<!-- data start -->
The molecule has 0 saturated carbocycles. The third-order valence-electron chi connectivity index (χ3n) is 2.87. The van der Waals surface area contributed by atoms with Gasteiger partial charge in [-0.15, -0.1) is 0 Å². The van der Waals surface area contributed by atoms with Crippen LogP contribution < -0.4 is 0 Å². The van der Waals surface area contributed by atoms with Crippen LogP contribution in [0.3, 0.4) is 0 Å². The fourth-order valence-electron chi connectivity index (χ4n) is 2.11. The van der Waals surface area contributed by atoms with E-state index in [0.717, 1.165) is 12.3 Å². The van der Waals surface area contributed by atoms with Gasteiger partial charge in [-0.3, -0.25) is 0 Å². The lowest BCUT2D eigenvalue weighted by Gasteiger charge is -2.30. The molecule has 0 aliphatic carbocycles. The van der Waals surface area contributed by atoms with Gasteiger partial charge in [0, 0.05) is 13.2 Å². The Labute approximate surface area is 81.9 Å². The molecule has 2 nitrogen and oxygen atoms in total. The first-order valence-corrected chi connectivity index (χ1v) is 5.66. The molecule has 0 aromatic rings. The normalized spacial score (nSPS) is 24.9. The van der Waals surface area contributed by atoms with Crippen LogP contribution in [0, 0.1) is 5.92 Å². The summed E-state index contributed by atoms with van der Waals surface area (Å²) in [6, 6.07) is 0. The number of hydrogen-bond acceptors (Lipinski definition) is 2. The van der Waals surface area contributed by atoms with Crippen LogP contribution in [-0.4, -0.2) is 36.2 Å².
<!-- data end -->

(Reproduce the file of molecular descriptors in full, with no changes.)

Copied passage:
The molecule has 0 saturated carbocycles. The third-order valence-electron chi connectivity index (χ3n) is 2.87. The van der Waals surface area contributed by atoms with Gasteiger partial charge in [-0.15, -0.1) is 0 Å². The van der Waals surface area contributed by atoms with Crippen LogP contribution < -0.4 is 0 Å². The van der Waals surface area contributed by atoms with Crippen LogP contribution in [0.3, 0.4) is 0 Å². The fourth-order valence-electron chi connectivity index (χ4n) is 2.11. The van der Waals surface area contributed by atoms with E-state index in [0.717, 1.165) is 12.3 Å². The van der Waals surface area contributed by atoms with Gasteiger partial charge in [-0.3, -0.25) is 0 Å². The lowest BCUT2D eigenvalue weighted by Gasteiger charge is -2.30. The molecule has 0 aliphatic carbocycles. The van der Waals surface area contributed by atoms with Gasteiger partial charge in [0, 0.05) is 13.2 Å². The Labute approximate surface area is 81.9 Å². The molecule has 2 nitrogen and oxygen atoms in total. The first-order valence-corrected chi connectivity index (χ1v) is 5.66. The molecule has 0 aromatic rings. The normalized spacial score (nSPS) is 24.9. The van der Waals surface area contributed by atoms with Crippen LogP contribution in [0, 0.1) is 5.92 Å². The summed E-state index contributed by atoms with van der Waals surface area (Å²) in [6, 6.07) is 0. The number of hydrogen-bond acceptors (Lipinski definition) is 2. The van der Waals surface area contributed by atoms with Crippen LogP contribution in [-0.4, -0.2) is 36.2 Å².